Objectives

  1. To assess the impact of land use and agricultural management practices on the main biological, chemical and physical soil health indicators, with focus on soil carbon temporal dynamics and spatial variability, using soil spectroscopy.
  2. To identify specific relevant segments of the spectra that correlate with total soil carbon and selected soil carbon fractions in samples from arable and grassland fields under different management practices including contrasting soil tillage methods, crop rotations, agroforestry, and fertilizer and organic amendment applications.
  3. To develop novel statistical and machine learning methods in jointly enabling accurate prediction and performing variable or feature selection in challenging correlated high-dimensional spectra data.

Methodology

The student will make use of the University of Leeds 350-hectare highly instrumented experimental farm. Soil samples collected at the experimental farm will be analysed using direct chemical and biological assays, as well as soil spectroscopy in the Mid-Infrared range using Fourier Transform Infrared (FTIR) spectrometer. Reflectance spectroscopy will be linked to soil properties, using machine learning methods such as Convolutional Neural Networks, Partial Least Squares Regression, Cubist Regression Tree, Random Forest, and Support Vector Machine (Barra et al., 2021, Song et al., 2021).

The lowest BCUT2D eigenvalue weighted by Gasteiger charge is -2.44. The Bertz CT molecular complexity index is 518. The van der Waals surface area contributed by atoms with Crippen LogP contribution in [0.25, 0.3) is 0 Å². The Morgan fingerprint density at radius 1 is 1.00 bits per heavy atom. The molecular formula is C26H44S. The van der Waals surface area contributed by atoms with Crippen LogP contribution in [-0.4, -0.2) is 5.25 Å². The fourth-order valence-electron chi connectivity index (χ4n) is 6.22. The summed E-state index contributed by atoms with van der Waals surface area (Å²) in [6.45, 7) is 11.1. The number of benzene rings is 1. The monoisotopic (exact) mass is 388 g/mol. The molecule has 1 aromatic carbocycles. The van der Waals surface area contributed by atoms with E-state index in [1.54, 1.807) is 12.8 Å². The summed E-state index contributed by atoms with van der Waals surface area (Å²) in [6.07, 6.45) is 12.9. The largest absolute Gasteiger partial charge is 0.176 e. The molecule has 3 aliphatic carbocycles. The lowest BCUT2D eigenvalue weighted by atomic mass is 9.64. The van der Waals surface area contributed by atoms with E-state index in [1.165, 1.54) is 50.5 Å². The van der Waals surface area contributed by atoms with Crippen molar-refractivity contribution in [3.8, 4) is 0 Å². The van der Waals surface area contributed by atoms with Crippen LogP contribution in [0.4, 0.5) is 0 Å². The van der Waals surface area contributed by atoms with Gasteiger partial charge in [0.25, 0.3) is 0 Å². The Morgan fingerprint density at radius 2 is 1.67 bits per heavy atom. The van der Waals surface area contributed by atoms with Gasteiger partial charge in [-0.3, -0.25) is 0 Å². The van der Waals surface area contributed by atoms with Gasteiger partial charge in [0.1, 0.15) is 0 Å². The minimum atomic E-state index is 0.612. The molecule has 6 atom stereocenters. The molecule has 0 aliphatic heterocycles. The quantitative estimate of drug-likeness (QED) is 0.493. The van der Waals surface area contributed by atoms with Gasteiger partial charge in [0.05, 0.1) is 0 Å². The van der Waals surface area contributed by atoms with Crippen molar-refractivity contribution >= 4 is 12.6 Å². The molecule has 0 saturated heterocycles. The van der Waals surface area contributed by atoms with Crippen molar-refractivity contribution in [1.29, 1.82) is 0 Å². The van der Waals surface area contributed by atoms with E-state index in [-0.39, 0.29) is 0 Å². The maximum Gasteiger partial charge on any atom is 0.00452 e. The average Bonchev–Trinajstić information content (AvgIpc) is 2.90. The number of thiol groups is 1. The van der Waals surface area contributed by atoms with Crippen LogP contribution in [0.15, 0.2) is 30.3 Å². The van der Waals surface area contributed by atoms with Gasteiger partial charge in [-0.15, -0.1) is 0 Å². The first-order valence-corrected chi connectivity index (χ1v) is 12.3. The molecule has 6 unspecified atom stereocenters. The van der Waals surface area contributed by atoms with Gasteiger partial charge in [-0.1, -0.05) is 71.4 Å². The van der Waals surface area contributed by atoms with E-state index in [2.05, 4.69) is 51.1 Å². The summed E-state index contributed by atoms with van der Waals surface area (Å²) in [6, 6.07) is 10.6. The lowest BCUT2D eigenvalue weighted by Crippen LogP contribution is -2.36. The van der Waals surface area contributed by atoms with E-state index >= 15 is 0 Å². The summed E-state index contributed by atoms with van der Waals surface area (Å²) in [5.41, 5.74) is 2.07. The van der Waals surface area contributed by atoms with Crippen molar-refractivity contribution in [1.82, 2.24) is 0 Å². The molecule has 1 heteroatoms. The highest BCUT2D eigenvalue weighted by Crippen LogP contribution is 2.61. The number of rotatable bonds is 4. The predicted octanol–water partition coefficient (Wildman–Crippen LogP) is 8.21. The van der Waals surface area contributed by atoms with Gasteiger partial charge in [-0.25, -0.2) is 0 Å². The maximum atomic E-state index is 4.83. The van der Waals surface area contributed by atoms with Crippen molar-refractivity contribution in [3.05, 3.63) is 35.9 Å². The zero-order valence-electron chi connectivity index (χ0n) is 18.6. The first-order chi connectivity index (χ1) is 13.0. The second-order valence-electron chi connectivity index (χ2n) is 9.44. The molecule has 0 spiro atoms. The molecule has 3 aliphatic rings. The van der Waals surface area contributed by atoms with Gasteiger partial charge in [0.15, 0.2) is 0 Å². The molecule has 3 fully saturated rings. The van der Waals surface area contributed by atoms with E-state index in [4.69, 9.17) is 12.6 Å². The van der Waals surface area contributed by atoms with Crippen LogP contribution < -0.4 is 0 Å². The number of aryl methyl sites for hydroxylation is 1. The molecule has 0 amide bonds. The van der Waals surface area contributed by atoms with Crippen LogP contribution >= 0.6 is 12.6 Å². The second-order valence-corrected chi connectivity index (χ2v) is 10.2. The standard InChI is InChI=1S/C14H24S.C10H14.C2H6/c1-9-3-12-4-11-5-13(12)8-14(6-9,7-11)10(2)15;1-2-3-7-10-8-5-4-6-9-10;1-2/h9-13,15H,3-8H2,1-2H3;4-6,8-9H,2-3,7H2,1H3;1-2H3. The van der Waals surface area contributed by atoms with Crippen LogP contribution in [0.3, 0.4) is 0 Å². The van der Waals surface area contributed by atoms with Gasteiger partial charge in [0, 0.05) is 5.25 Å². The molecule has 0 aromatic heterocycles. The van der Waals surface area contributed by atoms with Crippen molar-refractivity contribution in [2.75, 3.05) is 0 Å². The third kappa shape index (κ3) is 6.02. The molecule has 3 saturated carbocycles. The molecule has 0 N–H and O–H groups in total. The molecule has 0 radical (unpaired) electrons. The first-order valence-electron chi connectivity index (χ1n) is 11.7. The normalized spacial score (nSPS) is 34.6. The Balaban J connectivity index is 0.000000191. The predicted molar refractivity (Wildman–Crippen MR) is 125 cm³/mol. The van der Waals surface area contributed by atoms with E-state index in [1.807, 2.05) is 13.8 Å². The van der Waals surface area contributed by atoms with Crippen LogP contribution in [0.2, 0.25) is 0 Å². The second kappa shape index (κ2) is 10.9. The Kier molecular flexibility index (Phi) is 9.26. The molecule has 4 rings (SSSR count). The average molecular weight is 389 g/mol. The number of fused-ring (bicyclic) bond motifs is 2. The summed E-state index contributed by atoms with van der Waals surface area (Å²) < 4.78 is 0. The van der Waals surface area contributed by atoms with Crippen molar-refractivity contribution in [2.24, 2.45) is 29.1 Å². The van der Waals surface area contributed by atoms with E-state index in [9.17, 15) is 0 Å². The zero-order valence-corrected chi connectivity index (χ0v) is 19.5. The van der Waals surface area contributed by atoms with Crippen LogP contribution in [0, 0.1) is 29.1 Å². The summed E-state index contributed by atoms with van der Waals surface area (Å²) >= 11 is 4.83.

Potential Impact

The combination of soil spectroscopy and machine learning techniques represents a step change in the soil analysis capabilities, providing a contribution to programmes such as DEFRA’s 25 Year Environment Plan, the Environmental Land Management (ELM) scheme, and the UK Net Zero targets.

Fit to NERC Science

This project is aligned to NERC’s ‘Terrestrial & freshwater environments’ research subject. Specifically the project aligns to the following NERC research areas: (1) Soil science – by assessing physical, chemical and biological properties and processes in soils using novel analytical methods; and (2) Biogeochemical cycles – by considering the fluxes and cycling of soil carbon within and between the biosphere and the physical environment.